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Chapter 15:
Star Pinch EUV Source
Editor(s): Vivek Bakshi
Author(s): McGeoch, Malcolm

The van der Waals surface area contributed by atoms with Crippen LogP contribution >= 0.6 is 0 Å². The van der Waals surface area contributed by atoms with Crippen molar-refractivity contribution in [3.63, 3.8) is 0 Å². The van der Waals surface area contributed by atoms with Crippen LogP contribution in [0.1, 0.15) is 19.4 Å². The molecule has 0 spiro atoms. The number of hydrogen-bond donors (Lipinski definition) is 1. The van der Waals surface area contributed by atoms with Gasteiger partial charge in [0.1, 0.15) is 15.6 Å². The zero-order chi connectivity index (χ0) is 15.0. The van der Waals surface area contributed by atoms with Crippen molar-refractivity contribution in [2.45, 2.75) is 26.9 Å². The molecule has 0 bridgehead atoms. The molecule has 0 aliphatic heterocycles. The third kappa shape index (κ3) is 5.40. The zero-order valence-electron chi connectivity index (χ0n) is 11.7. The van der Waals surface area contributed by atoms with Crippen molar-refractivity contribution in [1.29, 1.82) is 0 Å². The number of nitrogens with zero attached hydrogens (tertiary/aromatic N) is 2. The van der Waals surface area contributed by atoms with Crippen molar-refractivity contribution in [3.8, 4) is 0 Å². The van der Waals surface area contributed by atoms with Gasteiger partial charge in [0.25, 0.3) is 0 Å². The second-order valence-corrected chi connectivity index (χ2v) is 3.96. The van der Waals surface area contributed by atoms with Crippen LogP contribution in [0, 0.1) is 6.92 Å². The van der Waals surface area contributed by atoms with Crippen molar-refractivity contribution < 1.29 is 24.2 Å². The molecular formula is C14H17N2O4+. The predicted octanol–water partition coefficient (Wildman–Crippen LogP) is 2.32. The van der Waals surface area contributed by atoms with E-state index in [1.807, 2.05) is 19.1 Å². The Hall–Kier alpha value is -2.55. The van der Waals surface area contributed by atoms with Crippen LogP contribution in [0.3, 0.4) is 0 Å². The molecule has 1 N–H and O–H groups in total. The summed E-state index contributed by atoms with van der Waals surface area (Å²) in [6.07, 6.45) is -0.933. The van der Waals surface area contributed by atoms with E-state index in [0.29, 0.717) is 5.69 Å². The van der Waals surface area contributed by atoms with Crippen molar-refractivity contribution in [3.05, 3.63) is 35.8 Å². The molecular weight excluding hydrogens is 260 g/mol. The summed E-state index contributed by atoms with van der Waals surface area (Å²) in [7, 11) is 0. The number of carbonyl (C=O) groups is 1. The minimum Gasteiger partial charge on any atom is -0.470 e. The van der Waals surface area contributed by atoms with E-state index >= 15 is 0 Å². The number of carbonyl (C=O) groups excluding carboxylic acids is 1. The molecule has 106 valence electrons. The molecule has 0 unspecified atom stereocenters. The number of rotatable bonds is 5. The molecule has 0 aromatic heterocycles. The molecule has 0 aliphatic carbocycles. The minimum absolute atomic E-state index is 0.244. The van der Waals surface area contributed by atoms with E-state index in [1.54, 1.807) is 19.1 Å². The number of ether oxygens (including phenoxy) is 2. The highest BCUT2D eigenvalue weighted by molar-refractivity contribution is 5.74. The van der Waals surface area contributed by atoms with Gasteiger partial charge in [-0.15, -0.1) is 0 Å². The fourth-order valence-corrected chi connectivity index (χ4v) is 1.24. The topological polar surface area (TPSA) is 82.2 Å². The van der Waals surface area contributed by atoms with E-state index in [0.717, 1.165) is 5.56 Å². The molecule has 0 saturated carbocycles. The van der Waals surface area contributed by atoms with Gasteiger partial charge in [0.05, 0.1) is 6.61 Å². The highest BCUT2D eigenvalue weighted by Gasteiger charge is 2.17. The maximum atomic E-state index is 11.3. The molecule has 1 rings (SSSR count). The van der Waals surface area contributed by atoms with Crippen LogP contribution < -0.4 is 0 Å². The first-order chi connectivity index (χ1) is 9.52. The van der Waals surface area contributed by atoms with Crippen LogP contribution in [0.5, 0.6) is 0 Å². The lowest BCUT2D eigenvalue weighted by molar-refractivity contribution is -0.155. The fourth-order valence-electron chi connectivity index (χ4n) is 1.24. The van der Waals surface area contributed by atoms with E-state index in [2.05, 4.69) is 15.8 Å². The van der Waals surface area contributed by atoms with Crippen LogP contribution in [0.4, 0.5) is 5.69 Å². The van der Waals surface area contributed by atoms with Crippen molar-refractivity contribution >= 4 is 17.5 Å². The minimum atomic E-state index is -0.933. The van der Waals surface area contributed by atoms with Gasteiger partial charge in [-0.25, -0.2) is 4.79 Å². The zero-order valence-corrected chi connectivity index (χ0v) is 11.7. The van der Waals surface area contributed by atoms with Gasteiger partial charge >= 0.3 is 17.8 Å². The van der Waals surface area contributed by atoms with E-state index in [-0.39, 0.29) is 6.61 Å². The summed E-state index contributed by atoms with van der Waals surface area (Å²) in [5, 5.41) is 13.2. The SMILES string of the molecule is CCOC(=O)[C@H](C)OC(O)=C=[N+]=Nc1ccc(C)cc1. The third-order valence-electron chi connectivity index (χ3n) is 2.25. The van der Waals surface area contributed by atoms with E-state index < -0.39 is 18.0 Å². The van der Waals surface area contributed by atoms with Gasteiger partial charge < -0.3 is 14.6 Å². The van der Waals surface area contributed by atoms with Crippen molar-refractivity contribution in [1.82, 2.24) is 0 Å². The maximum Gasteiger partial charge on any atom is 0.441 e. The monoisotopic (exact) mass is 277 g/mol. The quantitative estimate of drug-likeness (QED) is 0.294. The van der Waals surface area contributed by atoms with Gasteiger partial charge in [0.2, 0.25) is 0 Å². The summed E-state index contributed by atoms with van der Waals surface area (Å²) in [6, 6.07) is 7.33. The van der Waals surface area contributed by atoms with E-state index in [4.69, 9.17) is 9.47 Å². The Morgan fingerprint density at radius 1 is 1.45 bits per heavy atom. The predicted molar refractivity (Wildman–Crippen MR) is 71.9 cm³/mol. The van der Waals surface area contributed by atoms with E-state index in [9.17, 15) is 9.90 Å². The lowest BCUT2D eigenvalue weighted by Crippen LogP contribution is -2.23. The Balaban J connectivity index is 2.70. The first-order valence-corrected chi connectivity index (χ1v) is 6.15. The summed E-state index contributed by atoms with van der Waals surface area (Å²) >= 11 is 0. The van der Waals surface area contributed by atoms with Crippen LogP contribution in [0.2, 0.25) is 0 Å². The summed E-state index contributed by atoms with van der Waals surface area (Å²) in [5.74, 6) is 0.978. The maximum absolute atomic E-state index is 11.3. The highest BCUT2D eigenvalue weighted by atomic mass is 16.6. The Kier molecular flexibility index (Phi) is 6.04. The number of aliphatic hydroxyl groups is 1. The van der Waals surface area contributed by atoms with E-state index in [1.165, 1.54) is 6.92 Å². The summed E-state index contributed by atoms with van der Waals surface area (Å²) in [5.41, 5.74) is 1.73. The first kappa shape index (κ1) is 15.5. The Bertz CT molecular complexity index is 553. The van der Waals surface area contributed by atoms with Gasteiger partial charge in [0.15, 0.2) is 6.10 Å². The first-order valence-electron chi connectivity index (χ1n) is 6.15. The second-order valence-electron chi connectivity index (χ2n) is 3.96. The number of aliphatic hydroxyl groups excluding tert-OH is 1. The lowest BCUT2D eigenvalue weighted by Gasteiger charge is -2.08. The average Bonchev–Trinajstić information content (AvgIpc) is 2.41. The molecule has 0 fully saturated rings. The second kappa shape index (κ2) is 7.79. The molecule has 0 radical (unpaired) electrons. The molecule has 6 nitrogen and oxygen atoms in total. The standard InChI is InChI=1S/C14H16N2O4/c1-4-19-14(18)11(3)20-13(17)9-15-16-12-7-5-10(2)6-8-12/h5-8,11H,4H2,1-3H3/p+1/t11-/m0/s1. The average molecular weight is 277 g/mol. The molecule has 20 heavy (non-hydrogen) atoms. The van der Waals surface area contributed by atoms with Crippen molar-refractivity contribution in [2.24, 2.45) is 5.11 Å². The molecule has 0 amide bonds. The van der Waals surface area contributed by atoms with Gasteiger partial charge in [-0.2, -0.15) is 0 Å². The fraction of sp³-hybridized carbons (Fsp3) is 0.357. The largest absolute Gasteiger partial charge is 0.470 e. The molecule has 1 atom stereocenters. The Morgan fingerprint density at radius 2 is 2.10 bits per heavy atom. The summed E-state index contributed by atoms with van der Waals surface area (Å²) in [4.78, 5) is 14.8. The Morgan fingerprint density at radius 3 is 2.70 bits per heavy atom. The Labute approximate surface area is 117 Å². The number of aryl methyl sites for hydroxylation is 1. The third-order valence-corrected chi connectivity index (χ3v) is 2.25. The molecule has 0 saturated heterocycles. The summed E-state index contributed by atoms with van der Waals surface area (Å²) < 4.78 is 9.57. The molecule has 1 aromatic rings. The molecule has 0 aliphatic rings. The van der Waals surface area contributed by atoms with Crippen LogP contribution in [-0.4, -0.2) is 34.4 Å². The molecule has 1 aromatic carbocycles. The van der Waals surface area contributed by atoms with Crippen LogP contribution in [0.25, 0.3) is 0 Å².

This chapter begins by looking at the first-wall erosion problem for EUV sources and proceeds in Sec. 15.2 to introduce the concept of a directed discharge, which allows the hot EUV-emitting plasma to be held at a sufficient distance from the first wall to yield industrially acceptable component life while maintaining the high efficiency and low cost of a DPP source. In EUV sources of the plasma type, either LPP or DPP, the challenge is to achieve rather hot and dense plasma conditions repetitively for at least 1010 pulses without damaging the illumination or collector optics, chamber walls, and (in the DPP case) electrodes. As an example of typical plasma conditions, the Star Pinch, which is driven by multiple converging plasma channels, dissipates 10 J in less than 500 ns within a 0.7-mm3 volume, reaching an estimated electron density of 4 × 1019 e cm−3 and a temperature greater than 30 eV. At its hottest, the plasma radiates broadband EUV power at the rate of 20 MW, so it cannot be sustained continuously. In the case of xenon plasma discharges, approximately 20% of the dissipated energy is released promptly in a 50-ns burst of radiation, most of it in the 10–15-nm band. The remaining energy is carried by the expanding plasma toward the facing walls, where ion sputtering is the main erosion mechanism. The typical plasma particle energy impacting the wall is roughly between 300 eV and 1 keV. We reach this number by considering the case of a plasma comprising Xe10+ ions (the ionization state that contributes most strongly to 13.5-nm radiation) that expands adiabatically from an initial temperature of 30 eV without recombination. At asymptotic distances the electron kinetic energy is low and Xe ions carry the energy formerly stored by the electrons, totaling 300 eV. In practice, di-electronic recombination occurs very rapidly through many of the xenon ionization stages before the plasma has even doubled in diameter. As that occurs, the electron density is reduced, but the electron temperature tends to be raised. Highly excited ions produced in recombination further heat electrons via superelastic collisions, but most of this electron energy is then imparted to the ions as electron pressure drives the expansion. The net effect is for much of the xenon ionization energy (totaling 807 eV) to be added into the radial kinetic energy and for the expected asymptotic ion energy range to lie roughly between 300 eV and 1 keV.
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